This time around I chose Elder Scrolls 4: Oblivion. Game's almost two years old, which means the hardware you need to run it is now affordable. My console of choice is a 24-inch widescreen iMac booted into Windows XP.
I went in knowing nothing about this game except that it was a single-player RPG. I've never played the earlier installments. Right off the bat you get a voiceover from Jean Luc Picard, so you know this game has a lot going for it. Then the character he's playing gets assassinated. Whoops. And so the plot begins.
After a while of playing, and slooowly getting used to the controls (which are nicely refined and flexible just as they should be in the fourth installment of a series), my first personal response to the game was this: "Well. Ten years later, and they've finally pulled off a decent competitor to Ultima 9."
Hell, not just decent. An excellent competitor. In fact, a few of the features have been bizarrely over-developed. I was stunned to discover that you could customize your character's face. By adjusting well over two dozen sliders in a hierarchy of facial zones like "brow", "nose", "cheeks", and "lips". After about half an hour of messing around (the time didn't feel wasted because the feature was so interesting), I was able to form an easily recognizable 3D facsimile of The La's face. It was so eerie that I decided to name the character "Digital La".
Here's a meandering account of my thoughts while playing:
I can only imagine how incredibly frustrating it must be to play this game on a Playstation, with that damn thumb-driven video-game controller. Being able to use a mouse to look around is what makes this game playable. With a flick of the wrist, I can glance to my left and right in under a second, and return the view to where I had it before simply by relaxing my hand to where it was. Very, very useful.
This tactic has also been greatly enhanced by the invention of the laser-driven mouse. I play with the mouse set on a pillow, with most of my forearm laying on it as well. The mouse is lightweight, accurate, and tracks the cloth surface perfectly. Plus it sinks just a little way down on the pillow, bringing my wrist into the ideal straight position. Playing this game on an old-school wheeled mouse with a flat mousepad would probably give me tendonitis in less than a week, but this way it's a breeze.
Wow, these oblivion gateways are really neat looking. Best effect in the game so far. Seeing them reminds me very strongly of the evil red pillars from Ultima 9. I wonder if this is some sort of homage?
Okay, I simply must complain about the horseback riding. It is just not fun to sit on a 3D horse that can move only on totally flat roadways, and steer the damn thing all the way across the world map, watching the same four textured trees float by for a solid half an hour. Worse yet, your lousy companions keep falling behind, or refusing to get back on their horses when you dismount to kill some stupid forest creature or bandit blocking the road.
No, designers. This is not fun. In half an hour I went from happily immersed in the world to swearing angrily at it, and berating my lunkhead companions, who completely failed to assist me. "Arrrgh, you are so damn slow! What, is your horse made of rocks or something? Are you taking smoke breaks? Do I need to get a leash and yank you along?"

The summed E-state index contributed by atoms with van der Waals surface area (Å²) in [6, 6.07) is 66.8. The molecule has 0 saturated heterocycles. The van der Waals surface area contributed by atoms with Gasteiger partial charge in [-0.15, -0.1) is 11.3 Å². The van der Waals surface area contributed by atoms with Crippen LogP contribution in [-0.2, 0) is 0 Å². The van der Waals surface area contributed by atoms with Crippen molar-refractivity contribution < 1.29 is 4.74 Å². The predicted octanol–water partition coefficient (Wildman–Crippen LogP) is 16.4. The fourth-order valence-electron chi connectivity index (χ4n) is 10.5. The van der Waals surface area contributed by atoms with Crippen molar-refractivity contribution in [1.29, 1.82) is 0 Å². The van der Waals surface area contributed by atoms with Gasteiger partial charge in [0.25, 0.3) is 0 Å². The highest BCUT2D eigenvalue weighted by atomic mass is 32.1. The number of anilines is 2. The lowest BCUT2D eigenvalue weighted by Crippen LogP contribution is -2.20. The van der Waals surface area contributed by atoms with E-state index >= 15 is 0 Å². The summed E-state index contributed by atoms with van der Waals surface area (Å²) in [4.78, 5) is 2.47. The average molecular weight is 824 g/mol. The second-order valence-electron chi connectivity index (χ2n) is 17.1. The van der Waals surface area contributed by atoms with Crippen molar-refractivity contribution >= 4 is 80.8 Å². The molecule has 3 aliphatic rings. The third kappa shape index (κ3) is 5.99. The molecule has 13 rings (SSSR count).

It's good to play a game that understands the power of words. With every level you gain, the game presents a little text blurb of what's running through your mind. For example, "You resolve to continue pushing yourself. Perhaps there's more to you than you thought." These little fortune cookie missives sit on the boundary between first and third person - the boundary a role-playing game is designed to pull you across - and give you something to reflect on as you distribute the new stats you've gained in the little pop-over window. I remember writing about a similar phenomenon in a much older game called Alien Legacy. Just a little scrap of text, but the effect it has is welcome and important.
Well, I got tired of breaking all my lockpicks, so I bought a spell of opening. It only opened "easy"-level chests, so I couldn't use it much. Then I found a spell of opening for "average"-level chests, and bought that, but my skill level wasn't high enough to cast it. "Okay," I said to myself. "My skills improve with use in this game. In a little while I'll be good enough to cast this, no problem."
Well I got all the way through a dungeon in some wilderness outpost, and encountered a locked door of "average" difficulty. I'd run out of lockpicks some time ago, and wasn't good enough at the spell yet to open the door. Annoyed, I turned around and began casting the "easy"-level spell at the walls and the floor, then checking my stats to see if my skill improved with this "use" so I might soon learn the spell. Turns out the skill only improves if you use the spell in the context it was meant for. Okay, fair enough... How about if I zap the "easy" spell at the "average" door? The door obviously doesn't unlock... But ah hah, my stats go up anyway.
So I jammed the 'C' key down on the keyboard and then left my room to go get a snack. A while later my magic points ran out from casting the spell, but my skill level had indeed gone up. So I took the paperweight off the 'C' key and waited for my points to recharge.
In about a minute they did, so I jammed the key down again. Another round of this, and my skill level went up enough so that the spell cost almost nothing to cast. Since then, the key has been jammed perpetually down, and Digital La has been casting the "unlock" spell at a wooden trapdoor in a filthy hallway of some backwater dungeon. Zaa-BOMPH. Zaa-BOMPH. Zaa-BOMPH. Meantime, I've been typing this.
Okay, it's been about 20 minutes and my snack is eaten. I am now a "master" at alteration-class spells. Time to arm the "average" unlock spell and continue.
I find this whole exploit rather amusing.